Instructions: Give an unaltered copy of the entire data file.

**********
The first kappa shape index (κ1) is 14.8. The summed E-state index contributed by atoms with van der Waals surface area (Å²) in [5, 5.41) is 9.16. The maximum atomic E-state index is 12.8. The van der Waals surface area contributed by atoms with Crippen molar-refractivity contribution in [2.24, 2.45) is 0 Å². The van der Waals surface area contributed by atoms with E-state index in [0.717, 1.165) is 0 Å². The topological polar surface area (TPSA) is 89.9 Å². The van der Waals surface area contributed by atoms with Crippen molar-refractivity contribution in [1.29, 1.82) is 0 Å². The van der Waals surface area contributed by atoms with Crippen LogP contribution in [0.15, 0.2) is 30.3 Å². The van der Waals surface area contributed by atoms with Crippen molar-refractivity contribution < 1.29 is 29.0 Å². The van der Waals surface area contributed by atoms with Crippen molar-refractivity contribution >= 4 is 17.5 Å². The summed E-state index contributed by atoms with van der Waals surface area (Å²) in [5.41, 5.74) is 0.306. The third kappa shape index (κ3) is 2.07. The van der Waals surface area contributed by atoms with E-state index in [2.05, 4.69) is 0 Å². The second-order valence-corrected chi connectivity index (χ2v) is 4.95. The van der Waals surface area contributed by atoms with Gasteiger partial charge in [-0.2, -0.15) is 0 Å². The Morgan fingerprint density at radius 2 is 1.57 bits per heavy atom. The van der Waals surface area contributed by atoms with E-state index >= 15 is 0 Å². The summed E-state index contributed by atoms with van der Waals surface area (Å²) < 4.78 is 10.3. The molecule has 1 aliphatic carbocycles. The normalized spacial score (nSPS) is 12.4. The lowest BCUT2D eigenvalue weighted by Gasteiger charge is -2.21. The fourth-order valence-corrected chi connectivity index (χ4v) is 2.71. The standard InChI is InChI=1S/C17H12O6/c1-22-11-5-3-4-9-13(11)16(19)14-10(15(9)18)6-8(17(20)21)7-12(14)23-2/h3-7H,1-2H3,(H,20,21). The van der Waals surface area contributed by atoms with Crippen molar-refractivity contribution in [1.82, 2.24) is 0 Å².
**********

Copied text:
The first kappa shape index (κ1) is 14.8. The summed E-state index contributed by atoms with van der Waals surface area (Å²) in [5, 5.41) is 9.16. The maximum atomic E-state index is 12.8. The van der Waals surface area contributed by atoms with Crippen molar-refractivity contribution in [2.24, 2.45) is 0 Å². The van der Waals surface area contributed by atoms with E-state index in [0.717, 1.165) is 0 Å². The topological polar surface area (TPSA) is 89.9 Å². The van der Waals surface area contributed by atoms with Crippen molar-refractivity contribution in [1.29, 1.82) is 0 Å². The van der Waals surface area contributed by atoms with Crippen LogP contribution in [0.15, 0.2) is 30.3 Å². The van der Waals surface area contributed by atoms with Crippen molar-refractivity contribution < 1.29 is 29.0 Å². The van der Waals surface area contributed by atoms with Crippen molar-refractivity contribution >= 4 is 17.5 Å². The summed E-state index contributed by atoms with van der Waals surface area (Å²) in [5.41, 5.74) is 0.306. The third kappa shape index (κ3) is 2.07. The van der Waals surface area contributed by atoms with E-state index in [2.05, 4.69) is 0 Å². The second-order valence-corrected chi connectivity index (χ2v) is 4.95. The van der Waals surface area contributed by atoms with Gasteiger partial charge in [-0.2, -0.15) is 0 Å². The Morgan fingerprint density at radius 2 is 1.57 bits per heavy atom. The van der Waals surface area contributed by atoms with E-state index >= 15 is 0 Å². The summed E-state index contributed by atoms with van der Waals surface area (Å²) < 4.78 is 10.3. The molecule has 1 aliphatic carbocycles. The normalized spacial score (nSPS) is 12.4. The lowest BCUT2D eigenvalue weighted by Gasteiger charge is -2.21. The fourth-order valence-corrected chi connectivity index (χ4v) is 2.71. The standard InChI is InChI=1S/C17H12O6/c1-22-11-5-3-4-9-13(11)16(19)14-10(15(9)18)6-8(17(20)21)7-12(14)23-2/h3-7H,1-2H3,(H,20,21). The van der Waals surface area contributed by atoms with Crippen molar-refractivity contribution in [1.82, 2.24) is 0 Å².